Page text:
In some part, a mainstream consensus is able to persist so long because media and public seem afraid to look at the evidence for themselves. Once the media have labeled something, that label is likely to stick for a long time; in preparing new stories, time-pressured reporters check newspaper archives and they hesitate to diverge from the received wisdom of the past. So with Loch Ness monsters, the media do not remind the general public that Robert Rines was accomplished enough that he should not have been written off when he became interested in the possible existence of Nessies; the media do not remind the general public that other highly accomplished people had joined in Rines’s searches at Loch Ness, people like Harold Edgerton, inventor of strobe photography and recipient of a Medal of Freedom; Marty Klein, successful entrepreneur, expert in side-scan sonar; Charles Wyckoff, photographic guru at Kodak. The media do not usually accompany mentions of  “The Loch Ness Monster” with reference to the underwater photos of flippers and a long-necked creature that Rines obtained, and which led Nature — at the joint instigation of Rines and the renowned wildlife activist Peter Scott — to publish a scientific name (Rhombopteryx nessiteras) for the creatures.

Nor do the media accompany standard sneers about “cold fusion” with reference to the 15 or so international conferences at which a variety of confirmations of and extrapolations from the Fleischmann-Pons effect have been reported by researchers employed at such places as Los Alamos, the Navy Research Establishment, White Sands, SRI, and official as well as private research institutions in Israel, Italy, Japan, and many other countries as well.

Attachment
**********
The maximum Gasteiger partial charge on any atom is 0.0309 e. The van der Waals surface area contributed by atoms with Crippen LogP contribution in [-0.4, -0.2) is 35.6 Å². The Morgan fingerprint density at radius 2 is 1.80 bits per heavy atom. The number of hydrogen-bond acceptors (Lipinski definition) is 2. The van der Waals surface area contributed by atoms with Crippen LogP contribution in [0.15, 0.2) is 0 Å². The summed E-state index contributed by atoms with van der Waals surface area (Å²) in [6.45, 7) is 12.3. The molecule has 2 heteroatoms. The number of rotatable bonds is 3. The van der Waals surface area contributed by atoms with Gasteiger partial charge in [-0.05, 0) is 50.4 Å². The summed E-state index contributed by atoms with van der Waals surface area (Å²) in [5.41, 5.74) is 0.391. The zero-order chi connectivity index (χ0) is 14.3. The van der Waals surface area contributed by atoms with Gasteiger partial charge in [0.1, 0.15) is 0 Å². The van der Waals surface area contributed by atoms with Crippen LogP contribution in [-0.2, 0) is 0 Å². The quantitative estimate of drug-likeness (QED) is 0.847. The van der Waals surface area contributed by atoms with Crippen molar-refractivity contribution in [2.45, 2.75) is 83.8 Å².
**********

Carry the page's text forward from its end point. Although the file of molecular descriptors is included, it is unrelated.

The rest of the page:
Nor, of course, do the media mention that HIV/AIDS theory has disproved itself in countless ways and has maintained itself only through vested interests and not scientific evidence. I think there really are “Loch Ness monsters” — a reproducing population of large and unidentified critters of some sort in Loch Ness, with cousins probably in Loch Morar and in the oceans; but I’m not quite, 100% sure about it, because you can never prove anything like that 100% unless you have captured a living specimen or found a carcass. But you can definitively, 100%, disprove a theory, and HIV/AIDS theory has been definitively, 100% disproved in a variety of ways. There are innumerable observations that do not fit the concept of a sexually transmitted, immune-system-destroying retrovirus. That evidence is seen, however, only by people not blinded by a mainstream consensus.

Robert Rines is sorely missed, even as we celebrate his achievements and feel grateful for having known him, for the excitement he brought to everything he turned to and the encouragement he gave unstintingly to all who wanted to try something new.